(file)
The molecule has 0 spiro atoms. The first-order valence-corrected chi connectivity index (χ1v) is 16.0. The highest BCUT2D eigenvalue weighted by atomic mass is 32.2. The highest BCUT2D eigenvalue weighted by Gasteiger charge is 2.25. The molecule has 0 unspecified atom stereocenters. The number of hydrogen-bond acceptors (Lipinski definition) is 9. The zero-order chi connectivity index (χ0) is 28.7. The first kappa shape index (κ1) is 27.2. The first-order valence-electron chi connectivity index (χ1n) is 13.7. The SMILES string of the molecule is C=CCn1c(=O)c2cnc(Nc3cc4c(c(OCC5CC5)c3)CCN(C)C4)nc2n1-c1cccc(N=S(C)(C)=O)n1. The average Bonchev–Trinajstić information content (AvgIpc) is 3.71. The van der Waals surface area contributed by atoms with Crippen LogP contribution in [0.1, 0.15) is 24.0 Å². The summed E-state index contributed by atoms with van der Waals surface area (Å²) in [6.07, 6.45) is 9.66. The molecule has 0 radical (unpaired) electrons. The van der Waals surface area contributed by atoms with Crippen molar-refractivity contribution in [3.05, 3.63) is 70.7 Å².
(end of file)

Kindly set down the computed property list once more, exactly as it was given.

The molecule has 0 spiro atoms. The first-order valence-corrected chi connectivity index (χ1v) is 16.0. The highest BCUT2D eigenvalue weighted by atomic mass is 32.2. The highest BCUT2D eigenvalue weighted by Gasteiger charge is 2.25. The molecule has 0 unspecified atom stereocenters. The number of hydrogen-bond acceptors (Lipinski definition) is 9. The zero-order chi connectivity index (χ0) is 28.7. The first kappa shape index (κ1) is 27.2. The first-order valence-electron chi connectivity index (χ1n) is 13.7. The SMILES string of the molecule is C=CCn1c(=O)c2cnc(Nc3cc4c(c(OCC5CC5)c3)CCN(C)C4)nc2n1-c1cccc(N=S(C)(C)=O)n1. The average Bonchev–Trinajstić information content (AvgIpc) is 3.71. The van der Waals surface area contributed by atoms with Crippen LogP contribution in [0.1, 0.15) is 24.0 Å². The summed E-state index contributed by atoms with van der Waals surface area (Å²) in [6.07, 6.45) is 9.66. The molecule has 0 radical (unpaired) electrons. The van der Waals surface area contributed by atoms with Crippen molar-refractivity contribution in [3.05, 3.63) is 70.7 Å².